Once, back from London, she showed me her treasure: a perfect truffle that had been packed in her handcarry. She was going to mix it with bacalao. She served it to us that day, and when one of the crew members asked, “Ano ba ’yang special ingredient, ma’am? Hindi ko naman malasahan!”
“Basta, nandyan ’yan! Mahal ’yan! Gagu!” she retorted.
Oh, about her “gagu” (pronounced with an exaggerated “U” at the end), so many people would be shocked at the way she would so liberally use the word. But you knew she was fond of you when she called you that.
What she would not allow herself to suffer was the presence of fools and hypocrites. Everyone else, no matter their stations in life, were to be appreciated and enjoyed as long as they were sincere, kind and unafraid of her. Often in the field, I would see her having great conversations with the folk, while self- important bureaucrats, eager to show her the latest developments in their barangays, would be treated with disinterest.
I often wonder these days, while coming to terms with her sudden death, about what made her such a unique and engaging individual. The word that comes to mind is “contradictions.” She knew when she needed to be one of the boys, one of the society amigas or one of the “baklurs.”
Though her roots (she was the daughter of a prominent Butuan political family), and her marriage to a scion of the Medina clan of Pampanga, could very well have turned her into just another “society lady,” she chose to enjoy the best of all possible worlds.
She could revel in erudition and good taste, while enjoying an occasional excursion into the realm of vulgarity. An instinctive knowledge of what was proper and correct tempered her flair and her passion.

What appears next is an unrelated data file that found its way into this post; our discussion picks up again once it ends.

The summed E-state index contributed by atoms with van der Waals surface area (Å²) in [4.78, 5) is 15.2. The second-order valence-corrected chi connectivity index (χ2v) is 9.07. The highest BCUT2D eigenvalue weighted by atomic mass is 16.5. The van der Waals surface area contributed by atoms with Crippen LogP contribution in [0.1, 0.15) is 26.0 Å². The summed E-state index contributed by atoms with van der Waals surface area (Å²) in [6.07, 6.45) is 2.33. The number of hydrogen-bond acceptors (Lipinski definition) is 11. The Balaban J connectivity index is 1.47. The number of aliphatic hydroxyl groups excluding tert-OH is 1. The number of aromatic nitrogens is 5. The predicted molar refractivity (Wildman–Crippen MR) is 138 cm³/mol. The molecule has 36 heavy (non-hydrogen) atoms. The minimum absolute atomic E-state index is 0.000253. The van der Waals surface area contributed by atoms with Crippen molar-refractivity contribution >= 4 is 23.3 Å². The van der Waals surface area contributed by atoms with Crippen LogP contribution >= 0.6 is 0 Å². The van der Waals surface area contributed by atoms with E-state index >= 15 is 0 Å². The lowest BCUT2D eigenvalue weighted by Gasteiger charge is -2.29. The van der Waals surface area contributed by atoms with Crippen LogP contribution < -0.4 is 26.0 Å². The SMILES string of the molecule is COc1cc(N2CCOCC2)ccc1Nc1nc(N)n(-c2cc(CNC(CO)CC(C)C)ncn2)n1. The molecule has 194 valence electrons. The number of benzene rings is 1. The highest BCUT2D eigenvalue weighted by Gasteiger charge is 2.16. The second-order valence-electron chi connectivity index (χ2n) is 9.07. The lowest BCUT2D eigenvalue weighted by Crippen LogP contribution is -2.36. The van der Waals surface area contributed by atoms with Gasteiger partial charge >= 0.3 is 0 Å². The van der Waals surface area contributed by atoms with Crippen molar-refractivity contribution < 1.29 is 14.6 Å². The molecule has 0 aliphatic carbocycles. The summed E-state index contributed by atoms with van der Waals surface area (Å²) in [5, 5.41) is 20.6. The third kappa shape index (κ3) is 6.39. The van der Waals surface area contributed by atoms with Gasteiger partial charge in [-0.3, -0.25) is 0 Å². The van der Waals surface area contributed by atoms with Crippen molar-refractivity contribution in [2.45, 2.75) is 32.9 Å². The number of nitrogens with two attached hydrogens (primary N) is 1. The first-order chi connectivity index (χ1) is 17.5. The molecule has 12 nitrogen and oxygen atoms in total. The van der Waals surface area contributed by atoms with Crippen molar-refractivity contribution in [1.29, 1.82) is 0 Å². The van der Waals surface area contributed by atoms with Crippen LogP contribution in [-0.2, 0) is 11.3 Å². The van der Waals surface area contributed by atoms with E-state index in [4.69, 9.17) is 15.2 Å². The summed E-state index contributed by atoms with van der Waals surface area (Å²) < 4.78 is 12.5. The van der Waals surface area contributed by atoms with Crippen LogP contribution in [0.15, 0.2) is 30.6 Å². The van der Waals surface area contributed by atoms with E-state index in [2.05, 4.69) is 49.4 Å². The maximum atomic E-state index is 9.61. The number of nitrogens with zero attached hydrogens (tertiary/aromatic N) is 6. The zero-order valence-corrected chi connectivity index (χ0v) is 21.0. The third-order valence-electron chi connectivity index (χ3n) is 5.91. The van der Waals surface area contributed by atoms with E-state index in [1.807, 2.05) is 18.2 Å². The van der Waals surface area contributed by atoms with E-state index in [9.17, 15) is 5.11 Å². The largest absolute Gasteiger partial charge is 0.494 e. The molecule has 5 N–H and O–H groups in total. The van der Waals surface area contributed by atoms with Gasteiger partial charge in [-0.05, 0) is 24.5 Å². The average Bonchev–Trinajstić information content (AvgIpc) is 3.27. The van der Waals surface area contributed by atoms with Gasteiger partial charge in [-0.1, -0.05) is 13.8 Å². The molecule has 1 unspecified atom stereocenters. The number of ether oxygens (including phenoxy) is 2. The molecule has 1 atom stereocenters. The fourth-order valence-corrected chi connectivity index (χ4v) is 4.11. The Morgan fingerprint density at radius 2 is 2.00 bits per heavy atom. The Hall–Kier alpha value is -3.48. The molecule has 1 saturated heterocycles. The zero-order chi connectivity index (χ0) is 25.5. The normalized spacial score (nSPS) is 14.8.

The result was Sui Generis Susan who effortlessly mixed her old-school upbringing and practicality with a personal style devoid of artifice or pretension.
I once asked her what were the events that most shaped her strong personality. I still remember the answer clearly. Marriage to Johnny Medina (who passed on two years ago) and motherhood was her first answer. Getting both a local and foreign education was the second.
The third was when, as a young lady, she entered the Assumption Convent as a postulant, only to leave when one of her superiors told her that “she could find God outside the convent, as well as in.”
If finding God means exploring all one’s passions and creative urges, if it means being as many wonderfully contradicting personalities that you can be in one lifetime, then she must certainly have had a direct line.
Authentic. That is how I will always remember my Tita Susan.